Friday, October 31, 2008

Fun Reading on Security AND Compliance – 9

Instead of my usual "blogging frenzy" machine gun blast of short posts, I will just combine them into my new blog series "Fun Reading on Security." Here is an issue #9, dated October 30th, 2008. BTW, I am renaming it into “Fun Reading on Security AND Compliance”

  1. “A Gartnergate?” What happened after Mr Pescatore uttered his now famous 12 words: “The best security program is at the business with the happiest customers.” This (complete with Gunnar’s famous “firewalls+SSL” chart), this – will add more as this snowballs.
  2. Do you have an “ignorable” security policy? If yours is BOTH “ignorable” and “unfair”, then fuggedaboutit. Cisco survey kinda proves it. A few fun comments are here (“If people can't get their jobs done without having to find a way to circumvent policy then the policy is wrong.”)
  3. Risk and clouds – here, here, here and here in poetic form (!). Fun reading, but you know what? For many, many organization, what they have today is LESS secure than any future cloud computing advance…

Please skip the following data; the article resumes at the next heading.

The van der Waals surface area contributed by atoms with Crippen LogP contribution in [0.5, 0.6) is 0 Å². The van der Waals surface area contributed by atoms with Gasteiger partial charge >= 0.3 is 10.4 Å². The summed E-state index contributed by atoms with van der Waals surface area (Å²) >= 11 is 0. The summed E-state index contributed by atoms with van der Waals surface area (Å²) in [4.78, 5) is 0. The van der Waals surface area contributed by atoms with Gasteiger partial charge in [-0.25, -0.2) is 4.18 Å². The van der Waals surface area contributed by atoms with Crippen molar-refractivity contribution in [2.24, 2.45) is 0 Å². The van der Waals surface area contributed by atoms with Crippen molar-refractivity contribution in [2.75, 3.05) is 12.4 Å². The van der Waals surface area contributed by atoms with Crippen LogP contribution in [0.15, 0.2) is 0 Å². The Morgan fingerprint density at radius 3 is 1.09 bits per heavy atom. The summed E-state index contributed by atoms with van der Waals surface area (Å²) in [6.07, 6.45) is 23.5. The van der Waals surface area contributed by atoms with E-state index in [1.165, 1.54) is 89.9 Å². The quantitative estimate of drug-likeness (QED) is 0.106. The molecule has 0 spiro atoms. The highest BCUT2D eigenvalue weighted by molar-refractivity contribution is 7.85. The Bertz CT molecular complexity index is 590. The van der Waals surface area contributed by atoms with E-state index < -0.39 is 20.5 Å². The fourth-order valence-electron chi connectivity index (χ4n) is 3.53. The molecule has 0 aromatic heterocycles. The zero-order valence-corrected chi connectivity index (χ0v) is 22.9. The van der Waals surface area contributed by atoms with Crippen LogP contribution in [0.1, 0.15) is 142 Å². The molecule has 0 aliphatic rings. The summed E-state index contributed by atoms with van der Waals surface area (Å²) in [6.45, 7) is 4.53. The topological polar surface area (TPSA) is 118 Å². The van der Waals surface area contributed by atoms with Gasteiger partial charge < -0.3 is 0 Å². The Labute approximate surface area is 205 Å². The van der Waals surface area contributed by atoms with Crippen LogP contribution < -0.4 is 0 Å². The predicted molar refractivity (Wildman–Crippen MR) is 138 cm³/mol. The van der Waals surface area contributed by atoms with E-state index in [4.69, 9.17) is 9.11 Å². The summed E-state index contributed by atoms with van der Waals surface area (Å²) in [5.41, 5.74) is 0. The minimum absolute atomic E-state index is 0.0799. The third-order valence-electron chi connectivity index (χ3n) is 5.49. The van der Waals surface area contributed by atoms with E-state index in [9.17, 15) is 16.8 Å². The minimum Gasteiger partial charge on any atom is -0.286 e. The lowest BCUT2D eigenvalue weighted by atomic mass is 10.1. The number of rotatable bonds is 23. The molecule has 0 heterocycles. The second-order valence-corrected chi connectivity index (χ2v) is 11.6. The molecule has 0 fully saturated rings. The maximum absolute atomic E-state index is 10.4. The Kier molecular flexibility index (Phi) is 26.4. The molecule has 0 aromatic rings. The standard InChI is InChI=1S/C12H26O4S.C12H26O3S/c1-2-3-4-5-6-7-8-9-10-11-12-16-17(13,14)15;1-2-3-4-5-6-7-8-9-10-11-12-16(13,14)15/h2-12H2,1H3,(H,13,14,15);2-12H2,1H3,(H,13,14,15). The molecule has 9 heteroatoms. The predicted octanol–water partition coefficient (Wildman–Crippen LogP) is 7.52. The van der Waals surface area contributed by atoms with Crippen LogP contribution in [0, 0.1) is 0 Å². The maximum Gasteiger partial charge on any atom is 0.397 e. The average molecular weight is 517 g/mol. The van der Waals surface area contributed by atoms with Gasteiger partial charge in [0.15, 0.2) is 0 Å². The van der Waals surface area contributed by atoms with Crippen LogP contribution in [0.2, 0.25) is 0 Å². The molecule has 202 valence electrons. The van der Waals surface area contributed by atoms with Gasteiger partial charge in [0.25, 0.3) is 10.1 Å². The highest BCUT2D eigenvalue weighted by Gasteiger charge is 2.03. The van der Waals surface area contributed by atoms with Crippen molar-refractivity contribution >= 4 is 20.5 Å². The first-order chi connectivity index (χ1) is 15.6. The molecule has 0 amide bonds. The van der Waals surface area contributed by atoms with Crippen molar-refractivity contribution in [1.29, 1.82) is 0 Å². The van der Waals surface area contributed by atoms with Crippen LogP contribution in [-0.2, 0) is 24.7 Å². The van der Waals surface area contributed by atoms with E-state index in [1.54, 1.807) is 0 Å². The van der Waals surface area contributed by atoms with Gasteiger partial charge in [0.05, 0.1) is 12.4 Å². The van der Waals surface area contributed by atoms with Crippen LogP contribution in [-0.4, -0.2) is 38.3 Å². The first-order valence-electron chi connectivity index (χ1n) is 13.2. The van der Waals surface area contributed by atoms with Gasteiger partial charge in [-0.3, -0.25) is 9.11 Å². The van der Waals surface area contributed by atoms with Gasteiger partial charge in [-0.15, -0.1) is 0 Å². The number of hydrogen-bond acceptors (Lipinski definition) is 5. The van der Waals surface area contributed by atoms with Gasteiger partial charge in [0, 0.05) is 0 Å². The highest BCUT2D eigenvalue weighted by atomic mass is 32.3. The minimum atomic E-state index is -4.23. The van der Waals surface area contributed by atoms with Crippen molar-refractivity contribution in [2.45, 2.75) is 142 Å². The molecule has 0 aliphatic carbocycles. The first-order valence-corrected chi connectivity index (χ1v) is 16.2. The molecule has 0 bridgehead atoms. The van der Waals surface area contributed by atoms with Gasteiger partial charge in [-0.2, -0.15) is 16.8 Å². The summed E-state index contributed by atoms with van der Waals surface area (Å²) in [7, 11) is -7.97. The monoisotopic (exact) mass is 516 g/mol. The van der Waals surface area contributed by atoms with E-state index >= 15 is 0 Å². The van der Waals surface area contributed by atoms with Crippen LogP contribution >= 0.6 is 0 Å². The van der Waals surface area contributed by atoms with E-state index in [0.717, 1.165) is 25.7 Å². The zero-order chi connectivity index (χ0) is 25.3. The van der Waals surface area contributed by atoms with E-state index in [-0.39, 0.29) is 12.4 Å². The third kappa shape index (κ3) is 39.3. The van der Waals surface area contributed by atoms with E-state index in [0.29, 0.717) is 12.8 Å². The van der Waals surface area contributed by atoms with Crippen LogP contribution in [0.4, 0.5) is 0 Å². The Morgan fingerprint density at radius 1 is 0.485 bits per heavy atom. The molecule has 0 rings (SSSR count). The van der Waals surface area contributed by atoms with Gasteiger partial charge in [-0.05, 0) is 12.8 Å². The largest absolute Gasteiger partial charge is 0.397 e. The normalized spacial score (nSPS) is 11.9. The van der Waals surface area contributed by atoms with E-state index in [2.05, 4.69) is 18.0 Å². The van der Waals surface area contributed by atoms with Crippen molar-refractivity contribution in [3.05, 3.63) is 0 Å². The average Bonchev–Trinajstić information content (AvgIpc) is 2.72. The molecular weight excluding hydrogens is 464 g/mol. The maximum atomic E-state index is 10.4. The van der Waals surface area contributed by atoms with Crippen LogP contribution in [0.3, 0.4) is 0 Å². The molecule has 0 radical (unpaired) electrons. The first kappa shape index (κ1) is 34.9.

4. Richard Bejtlich drop-kicks SIEM too, then kicks it in the balls. Then kicks the dead horse (1,2,3)
  5. Excellent reminder about why people don’t care about security with a fabled quote from MJR (yes, it is my fave too!) Overall, Rich “reassures” with: “Don’t worry. When things get bad enough, we’ll get the call. If you’ve kept your documentation and communications up, you won’t get shafted with the proverbial short end.”
  6. A few essays on risk, from ANSI, from Schneier and from BlogInfoSec (part 1 and part 2, especially read part 2)
  7. So, what do CTOs really do every day? Interesting summary here and here.
  8. Fun exploration of security x privacy x compliance.
  9. Burton Group opines on which security technologies will fare better/worse during "The crisis”
  10. A really fun interview with our CEO Philippe Courtot here.
  11. More on IT vs IT security, this time from Richard.
  12. Do you want people like that doing “security”? A normal call center employee recognizes fraud, but their so-called “outsource security dept” authorizes the scam. Niiice.
  13. Finally, “Robots Hunt 'Non-Cooperative Humans' in Army Plan” No comment :-)


Dr Anton Chuvakin